Blacks for Ron Paul…?
Brandon Harris, a young African-American film director and screenwriter, authored a powerful article in the Daily Beast about his disillusionment with Barack Obama and his support of Ron Paul. It’s a fantastic piece. Harris writes,
Many people in the imperiled working-class African-American communities continue to be drawn to President Obama, despite his lack of interest in helping struggling black homeowners plagued by predatory lending or those unfairly criminalized by the war on drugs. Given all the obfuscation and disrespect paid to him by the increasingly abrasive and indignant Republican majority in the House and the utterly obstructionist minority in the Senate, our community’s loyalty is perhaps justified.
Harris continues to posit that identify politics have failed African-Americans. Instead, he suggests that we support,
[P]oliticians, regardless of their party affiliations or the color of their skin, who uphold policies that will see an end to the disproportionate jailing of our young, our most impressionable, our most vulnerable members; who will not continue to send us to die on foreign soils in numbers that are much greater than our share; who will respect the dignity and sovereignty of our homes and property, regardless of what they claimed to believe about our communities 20-plus years ago.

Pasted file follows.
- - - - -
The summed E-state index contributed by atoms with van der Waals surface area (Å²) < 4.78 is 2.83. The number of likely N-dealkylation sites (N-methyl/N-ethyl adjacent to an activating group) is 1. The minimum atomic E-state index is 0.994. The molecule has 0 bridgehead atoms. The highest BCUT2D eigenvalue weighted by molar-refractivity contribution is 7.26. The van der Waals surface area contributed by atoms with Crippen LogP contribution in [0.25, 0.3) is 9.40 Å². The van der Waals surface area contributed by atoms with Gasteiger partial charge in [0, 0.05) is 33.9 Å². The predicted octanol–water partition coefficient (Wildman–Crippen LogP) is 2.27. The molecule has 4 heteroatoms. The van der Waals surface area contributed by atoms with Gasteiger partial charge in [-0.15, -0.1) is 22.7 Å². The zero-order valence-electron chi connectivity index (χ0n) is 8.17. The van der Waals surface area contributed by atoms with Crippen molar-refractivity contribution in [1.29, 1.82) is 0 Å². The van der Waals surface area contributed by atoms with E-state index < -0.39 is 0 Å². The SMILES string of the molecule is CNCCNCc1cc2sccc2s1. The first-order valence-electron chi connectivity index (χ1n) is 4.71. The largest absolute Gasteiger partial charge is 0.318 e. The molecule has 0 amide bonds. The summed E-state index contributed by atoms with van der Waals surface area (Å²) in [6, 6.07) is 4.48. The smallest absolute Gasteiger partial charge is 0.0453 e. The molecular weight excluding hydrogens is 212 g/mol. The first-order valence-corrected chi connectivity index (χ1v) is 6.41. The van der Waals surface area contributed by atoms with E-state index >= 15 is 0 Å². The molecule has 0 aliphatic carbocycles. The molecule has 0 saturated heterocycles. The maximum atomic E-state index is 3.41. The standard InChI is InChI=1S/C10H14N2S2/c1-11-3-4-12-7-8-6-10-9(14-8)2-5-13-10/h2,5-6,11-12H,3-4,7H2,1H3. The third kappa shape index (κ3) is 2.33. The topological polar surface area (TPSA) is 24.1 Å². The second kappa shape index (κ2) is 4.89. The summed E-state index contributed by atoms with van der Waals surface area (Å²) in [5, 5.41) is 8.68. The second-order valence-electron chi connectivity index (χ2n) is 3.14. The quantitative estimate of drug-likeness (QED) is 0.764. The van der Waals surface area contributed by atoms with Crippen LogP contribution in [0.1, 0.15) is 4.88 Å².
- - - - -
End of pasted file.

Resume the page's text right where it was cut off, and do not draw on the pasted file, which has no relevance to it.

There’s an argument to be made that identity politics has been lousy for black America, so I won’t quibble with that criticism. Harris qualifies that Paul has abhorrent views on a variety issues, including a woman’s right to choose, the welfare state, the Civil Rights Act, etc., but notes that Paul is a “moral bulwark against the continued infringement upon our civil liberties” and that he exhibits “startlingly empathetic moral imagination when it comes to non-Americans.” Fantastic points.
This is where I continue to diverge when it comes to criticisms of Barack Obama and Ron Paul: (1) Too much criticism and plaudits of individual political actors and so little critique of political ideology, in my mind, is problematic and (2) Continued overemphasis of politicians as change agents.
I’m not sure what people expected out of Obama; he’s progressive within the context of a highly conservative political culture and there has been little critique of his specific brand of liberalism. He certainly hasn’t fulfilled many of his campaign promises, but what politician ever has? Tim Wise, the brilliantly blunt anti-racism activist said it perfectly,
Meanwhile, at what point do you stop being so concerned about whether a presidential candidate is pushing the issues Paul raises (so many of which do need raising and attention), and realize what every actual leftist in history has realized, but which apparently some liberals and progressives don’t: namely, that the real battles are in the streets, and in the neighborhoods, and in movement activism… in short, if you’re still disappointed in Barack Obama, it’s only because you never understood whose job it was to produce change in the first place.
Ergo, it’s simply not enough that we support politicians who uphold policies we favor… there needs to be movement activism. This acknowledgement hasn’t been lost on the right; perhaps we on the left will soon be reminded.